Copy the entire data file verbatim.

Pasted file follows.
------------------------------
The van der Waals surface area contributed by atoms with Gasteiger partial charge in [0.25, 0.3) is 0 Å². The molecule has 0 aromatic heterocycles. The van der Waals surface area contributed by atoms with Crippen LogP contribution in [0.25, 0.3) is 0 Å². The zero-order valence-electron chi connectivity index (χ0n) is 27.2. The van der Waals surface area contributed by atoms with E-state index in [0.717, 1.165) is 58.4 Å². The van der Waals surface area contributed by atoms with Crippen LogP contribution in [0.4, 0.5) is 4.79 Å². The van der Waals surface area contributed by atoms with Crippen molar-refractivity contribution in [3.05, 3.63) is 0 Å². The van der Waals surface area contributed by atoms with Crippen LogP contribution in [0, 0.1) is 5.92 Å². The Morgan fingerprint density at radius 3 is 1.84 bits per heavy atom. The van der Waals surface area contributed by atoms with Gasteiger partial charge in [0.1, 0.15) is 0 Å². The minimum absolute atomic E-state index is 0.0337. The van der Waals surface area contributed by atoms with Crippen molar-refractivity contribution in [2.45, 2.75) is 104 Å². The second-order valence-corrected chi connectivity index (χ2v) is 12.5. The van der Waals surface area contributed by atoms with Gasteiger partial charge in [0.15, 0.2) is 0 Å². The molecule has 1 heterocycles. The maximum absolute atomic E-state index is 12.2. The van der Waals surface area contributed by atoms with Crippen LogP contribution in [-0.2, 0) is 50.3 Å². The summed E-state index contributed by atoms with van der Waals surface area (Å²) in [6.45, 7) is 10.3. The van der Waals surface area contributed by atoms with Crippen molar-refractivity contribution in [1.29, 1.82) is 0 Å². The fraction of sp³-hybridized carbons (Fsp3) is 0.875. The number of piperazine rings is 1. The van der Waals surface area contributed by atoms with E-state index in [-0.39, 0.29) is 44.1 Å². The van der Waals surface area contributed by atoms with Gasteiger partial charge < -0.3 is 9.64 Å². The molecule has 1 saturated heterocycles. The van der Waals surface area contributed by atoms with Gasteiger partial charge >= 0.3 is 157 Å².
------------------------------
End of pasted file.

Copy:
The van der Waals surface area contributed by atoms with Gasteiger partial charge in [0.25, 0.3) is 0 Å². The molecule has 0 aromatic heterocycles. The van der Waals surface area contributed by atoms with Crippen LogP contribution in [0.25, 0.3) is 0 Å². The zero-order valence-electron chi connectivity index (χ0n) is 27.2. The van der Waals surface area contributed by atoms with E-state index in [0.717, 1.165) is 58.4 Å². The van der Waals surface area contributed by atoms with Crippen LogP contribution in [0.4, 0.5) is 4.79 Å². The van der Waals surface area contributed by atoms with Crippen molar-refractivity contribution in [3.05, 3.63) is 0 Å². The van der Waals surface area contributed by atoms with Crippen LogP contribution in [0, 0.1) is 5.92 Å². The Morgan fingerprint density at radius 3 is 1.84 bits per heavy atom. The van der Waals surface area contributed by atoms with Gasteiger partial charge in [0.1, 0.15) is 0 Å². The minimum absolute atomic E-state index is 0.0337. The van der Waals surface area contributed by atoms with Crippen molar-refractivity contribution in [2.45, 2.75) is 104 Å². The second-order valence-corrected chi connectivity index (χ2v) is 12.5. The van der Waals surface area contributed by atoms with Gasteiger partial charge in [0.15, 0.2) is 0 Å². The molecule has 1 heterocycles. The maximum absolute atomic E-state index is 12.2. The van der Waals surface area contributed by atoms with Crippen LogP contribution in [-0.2, 0) is 50.3 Å². The summed E-state index contributed by atoms with van der Waals surface area (Å²) in [6.45, 7) is 10.3. The van der Waals surface area contributed by atoms with Crippen molar-refractivity contribution in [1.29, 1.82) is 0 Å². The fraction of sp³-hybridized carbons (Fsp3) is 0.875. The number of piperazine rings is 1. The van der Waals surface area contributed by atoms with E-state index in [-0.39, 0.29) is 44.1 Å². The van der Waals surface area contributed by atoms with Gasteiger partial charge < -0.3 is 9.64 Å². The molecule has 1 saturated heterocycles. The van der Waals surface area contributed by atoms with Gasteiger partial charge >= 0.3 is 157 Å².